4) Campuses should institute more frequent cleaning practices, including additional cleaning by janitorial staff, as well as provide the opportunity for children to clean their own spaces before and after they are used, in ways that are safe and developmentally appropriate.


1) Whenever possible, schools should open windows or otherwise work to improve airflow by allowing outside air to circulate in the building.
2) Schools are required to comply with the governor’s executive order regarding the wearing of MASKS (whatever the executive order is at the time).
  • Masks include non-medical grade disposable face masks, cloth face coverings (over the nose and mouth), or full-face shields to protect eyes, nose, and mouth.
  • It may be impractical for students to wear masks or face shields while participating in some non-UIL athletic or other extracurricular activities.
  • When it is impractical for students to wear masks or face shields during those activities, schools must require students, teachers, staff, and visitors to wear masks or face shields when entering and exiting facilities and practice areas and when not actively engaging in those activities.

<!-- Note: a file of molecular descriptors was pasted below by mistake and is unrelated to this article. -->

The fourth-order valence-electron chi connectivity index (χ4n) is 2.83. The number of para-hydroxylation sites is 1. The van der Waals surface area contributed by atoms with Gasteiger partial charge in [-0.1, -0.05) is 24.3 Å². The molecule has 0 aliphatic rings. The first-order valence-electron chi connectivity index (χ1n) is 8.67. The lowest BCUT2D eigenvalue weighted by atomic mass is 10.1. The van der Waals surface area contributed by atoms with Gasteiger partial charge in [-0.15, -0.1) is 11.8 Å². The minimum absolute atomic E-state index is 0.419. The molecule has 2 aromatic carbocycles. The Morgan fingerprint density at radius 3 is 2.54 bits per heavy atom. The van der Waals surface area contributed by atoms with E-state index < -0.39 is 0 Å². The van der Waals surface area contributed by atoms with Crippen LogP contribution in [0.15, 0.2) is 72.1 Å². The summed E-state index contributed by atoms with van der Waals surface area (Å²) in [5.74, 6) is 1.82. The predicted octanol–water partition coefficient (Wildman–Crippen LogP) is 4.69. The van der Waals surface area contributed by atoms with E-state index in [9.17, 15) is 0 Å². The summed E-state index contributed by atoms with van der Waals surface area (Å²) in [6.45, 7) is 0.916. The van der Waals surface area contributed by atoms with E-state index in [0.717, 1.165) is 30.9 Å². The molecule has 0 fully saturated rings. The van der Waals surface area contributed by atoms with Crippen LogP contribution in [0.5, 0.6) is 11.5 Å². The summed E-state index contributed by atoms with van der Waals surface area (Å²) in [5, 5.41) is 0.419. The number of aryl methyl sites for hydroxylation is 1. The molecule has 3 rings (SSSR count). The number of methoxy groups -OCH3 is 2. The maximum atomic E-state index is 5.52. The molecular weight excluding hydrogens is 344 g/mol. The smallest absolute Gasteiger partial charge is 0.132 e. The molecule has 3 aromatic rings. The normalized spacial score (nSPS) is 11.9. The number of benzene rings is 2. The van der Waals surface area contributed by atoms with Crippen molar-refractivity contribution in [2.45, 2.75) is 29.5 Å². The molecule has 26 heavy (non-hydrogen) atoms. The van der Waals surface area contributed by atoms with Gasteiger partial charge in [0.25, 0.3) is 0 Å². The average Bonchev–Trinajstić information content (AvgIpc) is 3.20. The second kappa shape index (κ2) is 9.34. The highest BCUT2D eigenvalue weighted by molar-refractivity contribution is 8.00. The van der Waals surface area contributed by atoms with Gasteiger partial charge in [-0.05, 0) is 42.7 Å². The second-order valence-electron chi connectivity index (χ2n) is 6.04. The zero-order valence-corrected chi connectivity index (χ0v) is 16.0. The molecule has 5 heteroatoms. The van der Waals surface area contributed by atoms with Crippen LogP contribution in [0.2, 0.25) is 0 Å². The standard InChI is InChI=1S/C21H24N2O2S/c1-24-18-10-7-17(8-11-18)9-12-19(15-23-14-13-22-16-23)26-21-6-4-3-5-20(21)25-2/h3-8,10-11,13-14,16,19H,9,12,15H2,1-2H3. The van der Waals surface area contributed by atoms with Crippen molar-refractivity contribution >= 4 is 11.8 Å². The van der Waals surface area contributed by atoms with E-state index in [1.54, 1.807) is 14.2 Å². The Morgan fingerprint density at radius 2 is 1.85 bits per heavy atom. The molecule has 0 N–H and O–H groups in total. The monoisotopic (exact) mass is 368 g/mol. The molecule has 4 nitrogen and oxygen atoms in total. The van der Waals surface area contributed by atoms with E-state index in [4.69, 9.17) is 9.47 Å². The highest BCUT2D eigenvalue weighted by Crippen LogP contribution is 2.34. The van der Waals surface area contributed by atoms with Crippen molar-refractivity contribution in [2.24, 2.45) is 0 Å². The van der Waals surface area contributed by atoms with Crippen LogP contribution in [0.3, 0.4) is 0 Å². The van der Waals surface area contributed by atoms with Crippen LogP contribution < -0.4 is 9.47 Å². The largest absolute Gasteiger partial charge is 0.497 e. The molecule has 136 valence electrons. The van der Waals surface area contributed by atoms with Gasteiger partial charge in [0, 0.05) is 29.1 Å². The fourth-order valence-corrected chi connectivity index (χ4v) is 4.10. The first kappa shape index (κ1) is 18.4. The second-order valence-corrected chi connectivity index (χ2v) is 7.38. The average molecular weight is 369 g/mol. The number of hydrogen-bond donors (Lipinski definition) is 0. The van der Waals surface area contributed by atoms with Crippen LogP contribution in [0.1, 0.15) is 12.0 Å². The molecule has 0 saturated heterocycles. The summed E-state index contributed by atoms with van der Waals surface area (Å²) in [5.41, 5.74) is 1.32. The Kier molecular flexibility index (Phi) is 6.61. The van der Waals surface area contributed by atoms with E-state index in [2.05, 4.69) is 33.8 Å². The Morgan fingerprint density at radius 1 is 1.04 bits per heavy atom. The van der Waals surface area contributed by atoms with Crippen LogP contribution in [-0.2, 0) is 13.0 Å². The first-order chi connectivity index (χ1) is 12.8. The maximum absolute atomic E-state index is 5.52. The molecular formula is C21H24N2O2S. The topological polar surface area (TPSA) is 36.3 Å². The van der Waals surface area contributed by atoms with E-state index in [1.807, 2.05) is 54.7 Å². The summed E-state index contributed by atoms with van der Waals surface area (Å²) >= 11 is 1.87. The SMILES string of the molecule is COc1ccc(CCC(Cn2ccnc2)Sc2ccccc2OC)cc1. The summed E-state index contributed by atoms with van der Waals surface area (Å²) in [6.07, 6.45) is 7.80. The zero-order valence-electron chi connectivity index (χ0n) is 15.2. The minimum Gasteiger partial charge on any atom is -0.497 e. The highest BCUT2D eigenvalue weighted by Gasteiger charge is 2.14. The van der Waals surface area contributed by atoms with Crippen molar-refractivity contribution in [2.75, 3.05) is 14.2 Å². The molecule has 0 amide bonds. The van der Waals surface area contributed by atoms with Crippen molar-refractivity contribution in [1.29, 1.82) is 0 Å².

3) Schools may, for example, allow students who are actively exercising to remove masks or face shields, as long as they maintain at least six feet of distance from other students, teachers, and staff who are not wearing masks or face shields. However, schools must require students, teachers, and staff to wear masks or face shields as they arrange themselves in positions that will allow them to maintain safe distancing.
4) In classroom spaces that allow it, consider placing student desks a minimum of six feet apart when possible.
5) In classrooms where students are regularly within six feet of one another, schools should plan for more frequent hand washing and/or hand sanitizing and should consider whether increased airflow from the outdoors is possible.
6) When feasible and appropriate (for example, in physical education classes as weather permits), it is preferable for students to gather outside, rather than inside, because of likely reduced risk of virus spread outdoors.